Glenn Greenwald, the Guardian reporter who broke the NSA leaks, is photographed leaving his hotel in Hong Kong. (Vincent Yu/AP)Yesterday, an American defense contractor named Edward Snowden identified himself as the man responsible for leaking sensitive material to TheGuardian, stating unequivocally that he wanted to inform Americans of the country's vast, secretive government surveillance program. Snowden, who was based in Hawaii, has now taken up residence at a hotel in Hong Kong, a destination he chose for its "spirited connection to free speech and the right of political dissent."
In a comment about the case published this morning, my colleague James Fallows brought up a salient point about Hong Kong: it isn't a sovereign country, and remains very much a part of the People's Republic of China -- a country which notably lacks free speech or any right of political dissent. And while Hong Kong has a different currency, political structure, and legal system from the mainland, divisions between the two are actually far murkier than Snowden's explanation indicates.
In 1997, when sovereignty over Hong Kong transferred from the United Kingdom to the People's Republic of China, the two countries agreed that the status quo in the territory would remain unchanged for the next 50 years. Under the Basic Law, which went into effect the day of the handover, Beijing is responsible for Hong Kong's national defense and foreign policy, while Hong Kong retains control over basically everything else.
But in the case of Edward Snowden, which is likely to involve an extradition request by the United States, the Basic Law is less clear. Hong Kong, unlike China, has an extradition arrangement with the United States. But China has the right to intercede in an extradition request if Beijing has an interest in "defense or foreign affairs." In other words, if China wants to detain Snowden as a useful intelligence asset, Hong Kong couldn't legally do much about it. And that illustrates an important part of Hong Kong's current situation: its free speech and political dissent really only go as far as Beijing lets it.
So what's going to happen to Snowden?
Hong Kong nearly always cooperates with the United States on extradition requests, and has signaled that it intends to do so in Snowden's case, if Washington wants it. Once this happens, China can then decide to either halt Snowden's extradition and seize him as an intelligence asset, or simply stay out of the matter and let Hong Kong take care of it. The risk of the latter course of action is this: China risks losing a potentially valuable source of information about a major geopolitical competitor. But the risks of the former are greater, for two main reasons.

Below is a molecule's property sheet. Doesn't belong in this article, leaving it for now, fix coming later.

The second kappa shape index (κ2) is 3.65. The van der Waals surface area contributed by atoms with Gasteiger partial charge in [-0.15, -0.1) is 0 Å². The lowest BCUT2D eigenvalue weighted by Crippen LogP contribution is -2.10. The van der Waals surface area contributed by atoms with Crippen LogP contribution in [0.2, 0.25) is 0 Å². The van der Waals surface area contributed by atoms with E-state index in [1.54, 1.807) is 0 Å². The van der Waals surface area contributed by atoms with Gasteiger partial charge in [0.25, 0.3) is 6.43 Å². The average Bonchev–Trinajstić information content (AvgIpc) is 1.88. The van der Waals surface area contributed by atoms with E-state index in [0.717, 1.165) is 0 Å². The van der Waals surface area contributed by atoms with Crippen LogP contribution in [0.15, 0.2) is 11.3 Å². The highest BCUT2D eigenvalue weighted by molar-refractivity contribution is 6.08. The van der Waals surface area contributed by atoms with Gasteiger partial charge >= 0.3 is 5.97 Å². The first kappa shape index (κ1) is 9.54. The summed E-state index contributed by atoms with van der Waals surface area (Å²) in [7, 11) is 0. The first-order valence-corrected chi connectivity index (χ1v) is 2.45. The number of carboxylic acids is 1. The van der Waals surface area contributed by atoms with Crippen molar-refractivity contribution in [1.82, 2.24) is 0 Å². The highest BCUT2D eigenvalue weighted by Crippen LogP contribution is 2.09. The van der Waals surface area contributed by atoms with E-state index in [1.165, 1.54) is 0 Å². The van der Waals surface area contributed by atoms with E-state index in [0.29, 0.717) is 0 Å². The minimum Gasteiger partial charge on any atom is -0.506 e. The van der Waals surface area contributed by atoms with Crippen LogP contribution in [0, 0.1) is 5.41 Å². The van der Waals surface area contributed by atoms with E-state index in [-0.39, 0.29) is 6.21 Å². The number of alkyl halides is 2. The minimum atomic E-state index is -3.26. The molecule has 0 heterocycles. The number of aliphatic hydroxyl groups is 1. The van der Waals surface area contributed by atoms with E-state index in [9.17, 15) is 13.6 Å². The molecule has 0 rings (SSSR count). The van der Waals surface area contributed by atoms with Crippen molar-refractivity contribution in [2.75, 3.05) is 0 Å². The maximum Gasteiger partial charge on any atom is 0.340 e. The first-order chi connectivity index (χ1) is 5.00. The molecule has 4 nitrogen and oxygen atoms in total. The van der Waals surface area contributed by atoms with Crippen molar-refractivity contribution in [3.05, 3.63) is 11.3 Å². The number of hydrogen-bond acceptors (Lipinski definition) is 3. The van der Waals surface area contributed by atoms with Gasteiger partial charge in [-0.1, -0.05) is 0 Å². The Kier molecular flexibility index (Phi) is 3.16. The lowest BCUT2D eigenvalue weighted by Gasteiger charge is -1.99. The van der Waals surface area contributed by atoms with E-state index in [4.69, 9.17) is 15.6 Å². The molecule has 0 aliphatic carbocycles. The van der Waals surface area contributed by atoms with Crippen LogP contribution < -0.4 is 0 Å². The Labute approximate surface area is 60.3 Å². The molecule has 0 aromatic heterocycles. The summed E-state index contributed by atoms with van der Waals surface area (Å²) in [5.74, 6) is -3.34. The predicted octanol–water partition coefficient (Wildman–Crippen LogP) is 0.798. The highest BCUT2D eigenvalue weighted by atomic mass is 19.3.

First, even though Snowden's revelations have embarrassed the National Security Agency (NSA) and the Obama Administration -- which has accused his leaks of being "damaging" -- it's unclear whether Snowden was senior enough to have access to truly valuable information. Beijing's intelligence apparatus probably already knows Washington uses sweeping surveillance techniques for gathering data. Why risk an international incident with the United States in order to obtain information China already has, or can find out easily?
Second, Snowden's revelations come on the heels of the recent summit between the leaders of China and the United States, an event which culminated in a pledge for friendlier relations between the two countries. By staying out of a matter that is essentially a domestic concern of the United States, China would act in this spirit as well as remain consistent with its own policy of non-interference.
Snowden has made it clear that he doesn't intend to stay in Hong Kong for the long-term; he has said he'd like to move to a country like Iceland, a place noted for its transparent government. But will Iceland offer Snowden asylum? According to University of Pennsylvania law professor Jacques deLisle, this is unlikely: countries seldom offer asylum to those who attempt to defect via a third country, and Iceland likely has reason not to anger the United States by taking in Snowden.
These possibilities aside, it's become increasingly clear that Snowden's decision to go to Hong Kong was a serious miscalculation. The idiosyncratic territory may in some ways be a libertarian paradise of free speech, robust media, and low taxes, but is in no way independent of China. If Snowden's ultimate goal were to damage the United States government as much as possible, then going to a Chinese territory would make some sense. But this obviously isn't what he wanted; in The Guardian interview, Snowden disagreed with Glenn Greenwald's characterization of China as an "enemy" of the United States by stressing the healthy trade relationship between the two countries. Aiding China -- whose record of state surveillance and abrogation of civil liberties is inarguably worse than the United States -- would go against the entire moral foundation of Snowden's decision to leak the NSA secrets.
When President Obama left, I stayed on at the National Security Council in order to serve my country. I lasted eight days.
In 2011, I was hired, straight out of college, to work at the White House and eventually the National Security Council. My job there was to promote and protect the best of what my country stands for. I am a hijab-wearing Muslim woman––I was the only hijabi in the West Wing––and the Obama administration always made me feel welcome and included.
Like most of my fellow American Muslims, I spent much of 2016 watching with consternation as Donald Trump vilified our community. Despite this––or because of it––I thought I should try to stay on the NSC staff during the Trump Administration, in order to give the new president and his aides a more nuanced view of Islam, and of America's Muslim citizens.
Long after research contradicts common medical practices, patients continue to demand them and physicians continue to deliver. The result is an epidemic of unnecessary and unhelpful treatments.
First, listen to the story with the happy ending: At 61, the executive was in excellent health. His blood pressure was a bit high, but everything else looked good, and he exercised regularly. Then he had a scare. He went for a brisk post-lunch walk on a cool winter day, and his chest began to hurt. Back inside his office, he sat down, and the pain disappeared as quickly as it had come.
That night, he thought more about it: middle-aged man, high blood pressure, stressful job, chest discomfort. The next day, he went to a local emergency department. Doctors determined that the man had not suffered a heart attack and that the electrical activity of his heart was completely normal. All signs suggested that the executive had stable angina—chest pain that occurs when the heart muscle is getting less blood-borne oxygen than it needs, often because an artery is partially blocked.